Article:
Coping with the lockdown with disabilities
As the hearing and visually impaired population struggles to access pandemic information and navigate guidelines, they say they are facing isolation of another kind
Ever since the Coronavirus outbreak, Pradeep More, general secretary of the State Association of the Deaf, has been busy making videos of important announcements in the Indian Sign Language (ISL) and uploading them on social media. His impassioned tweet for making digital content accessible to all, prompted government authorities to take notice. "The Maharashtra State Commissioner of Disabilities Prerna Deshbhratar uploaded a video explaining the current situation in ISL. This was done in the first week of April, weeks after the outbreak. We were the last to receive information," More tells mid-day with the help of an interpreter.
The 2011 Indian census cites roughly 1.3 million people with hearing impairment. "Maharashtra has close to 15 lakh deaf people, out of which 95 per cent can't read." The statistics are hardly surprising in a country where education for the hearing impaired is lacking.
According to AS Narayanan, president, National Association of the Deaf, India, the majority of the existing teachers do not use ISL as their primary language to teach children with hearing disabilities. "Instead, they only speak and gesture with their hands. As a result, the students do poorly in academics." While the policy on accessibility of television programmes for persons with disabilities was approved by the Ministry of Information and Broadcasting in September 2019, the implementation has been slow due to the lack of competent interpreters.
Shah interacting with a hearing impaired youth during lockdown
Earlier this year, The New York Times highlighted the plight of China's deaf population. The piece discussed how the Wuhan authorities made no announcements about the epidemic in sign language. "On January 23, the day the city was locked down, some deaf residents didn't find out about it until they had trouble taking public transport. Many older deaf people have trouble reading. So, much information about the outbreak's seriousness did not reach them," it read. The situation is no different in Mumbai, says More. At the moment, finding interpreters is a challenge as face-to-face contact is barred, which means all forms of correspondence need to be done remotely.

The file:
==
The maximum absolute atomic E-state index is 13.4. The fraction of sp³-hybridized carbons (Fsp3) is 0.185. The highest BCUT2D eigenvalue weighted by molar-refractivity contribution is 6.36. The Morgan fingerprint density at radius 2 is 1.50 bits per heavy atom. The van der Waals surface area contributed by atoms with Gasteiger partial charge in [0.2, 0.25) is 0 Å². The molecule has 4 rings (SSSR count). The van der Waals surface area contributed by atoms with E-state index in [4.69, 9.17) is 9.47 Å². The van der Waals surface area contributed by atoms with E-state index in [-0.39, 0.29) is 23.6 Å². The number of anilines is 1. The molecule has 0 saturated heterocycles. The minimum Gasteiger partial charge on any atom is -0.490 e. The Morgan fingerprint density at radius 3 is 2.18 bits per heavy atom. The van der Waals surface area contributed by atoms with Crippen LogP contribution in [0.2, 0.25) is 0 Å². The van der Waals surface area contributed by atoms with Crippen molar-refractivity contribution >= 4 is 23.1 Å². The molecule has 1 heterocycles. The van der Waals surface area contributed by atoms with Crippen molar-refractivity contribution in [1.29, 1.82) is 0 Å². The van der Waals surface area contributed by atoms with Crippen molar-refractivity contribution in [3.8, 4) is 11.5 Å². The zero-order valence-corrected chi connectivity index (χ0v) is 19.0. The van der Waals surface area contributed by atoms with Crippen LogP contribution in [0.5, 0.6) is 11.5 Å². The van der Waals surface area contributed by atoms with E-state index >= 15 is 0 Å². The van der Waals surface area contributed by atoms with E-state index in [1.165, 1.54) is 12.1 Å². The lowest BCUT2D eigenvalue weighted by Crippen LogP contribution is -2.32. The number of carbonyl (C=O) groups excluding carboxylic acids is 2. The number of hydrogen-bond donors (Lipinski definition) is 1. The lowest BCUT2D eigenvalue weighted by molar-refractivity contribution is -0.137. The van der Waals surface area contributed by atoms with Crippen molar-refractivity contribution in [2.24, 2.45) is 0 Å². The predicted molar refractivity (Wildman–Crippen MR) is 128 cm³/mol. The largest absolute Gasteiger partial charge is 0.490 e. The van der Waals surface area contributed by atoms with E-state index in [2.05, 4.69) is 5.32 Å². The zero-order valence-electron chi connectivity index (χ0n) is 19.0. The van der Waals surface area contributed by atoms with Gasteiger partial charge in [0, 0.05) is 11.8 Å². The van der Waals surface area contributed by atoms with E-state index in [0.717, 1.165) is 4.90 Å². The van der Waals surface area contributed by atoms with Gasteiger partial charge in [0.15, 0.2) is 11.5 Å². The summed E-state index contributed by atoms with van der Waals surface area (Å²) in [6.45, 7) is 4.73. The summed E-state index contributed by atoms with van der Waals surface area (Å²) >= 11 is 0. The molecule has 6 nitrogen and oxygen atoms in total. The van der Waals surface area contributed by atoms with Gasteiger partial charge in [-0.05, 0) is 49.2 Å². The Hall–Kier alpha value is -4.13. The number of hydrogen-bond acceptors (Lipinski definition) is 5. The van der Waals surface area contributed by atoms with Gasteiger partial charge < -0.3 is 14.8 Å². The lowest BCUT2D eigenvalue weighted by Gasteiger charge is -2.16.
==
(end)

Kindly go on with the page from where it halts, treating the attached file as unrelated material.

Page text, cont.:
Siddhant Shah is the founder of Access For ALL, a disability services and support organisation. Shah's team, in the past, has created tactile kits and Braille books on menstrual hygiene for special schools. "But, right now, touch and tactile are almost like cuss words," says Shah, adding that touching objects and surfaces is more routine for the visually impaired than the sighted. But the spread of the virus, has exacerbated the fear of surfaces. With the discontinuation of Braille newspapers during the lockdown due to restriction on supplies and movement, he says the visually challenged are feeling "socially distanced" on a whole new level. Dr Sam Taraporevala of Mumbai's Xavier's Resource Centre for the Visually Challenged has been having trouble accessing information on the city's containment zones. Dr Taraporevala, associate professor and head of the department of sociology at St Xavier's College, headed the XRCVC team that helped banks such as Union Bank of India make talking ATMs, allowing access to the blind. He says the hotspot map released by the BMC is high on visual appeal, perfect for the sighted. "But, the same information can be provided in an alternate text [for the benefit of the blind]," he says.
Pradeep More, general secretary of the State Association of the Deaf, has converted important COVID-19 announcements into sign language
Accessing essentials has become a problem, too. "Let's take an example," says Shah. "All grocery store visits now require customers to stay a few feet apart. How is a visually impaired person to figure this? And if they are not standing in the demarcated circle, they get yelled at."
Pradeep Mokashi, who plays the dholak in trains, was one of those to face censure from security personnel when he was unable to navigate the guidelines outside a kirana store in Vangani. Scared to ask for someone's arm for guiding, Mokashi returned home empty-handed. When Hemlata Tiwari, founder of Swaradhar, an NGO that aims to provide a platform to visually challenged street artistes, learnt of this, she contacted a local volunteer for help. "Grocery shops have a tight two-hour window to remain open. When a crowd descends, the visually challenged find it hard to navigate. They end up being shooed, or asked to come later," she says.
Should a deaf person manifest any symptoms of COVID-19, it's an additional hurdle, says Ramya Miryala, founder, Deaf Enabled Foundation, considering government hospitals don't have sign language interpreters. Until now, she has helped a couple of hearing impaired individuals convey their symptoms to doctors through video calls. "Fortunately, they all tested negative."
If you need assistance, contact ACCESS FOR ALL on 9920765777 email at reachaccess
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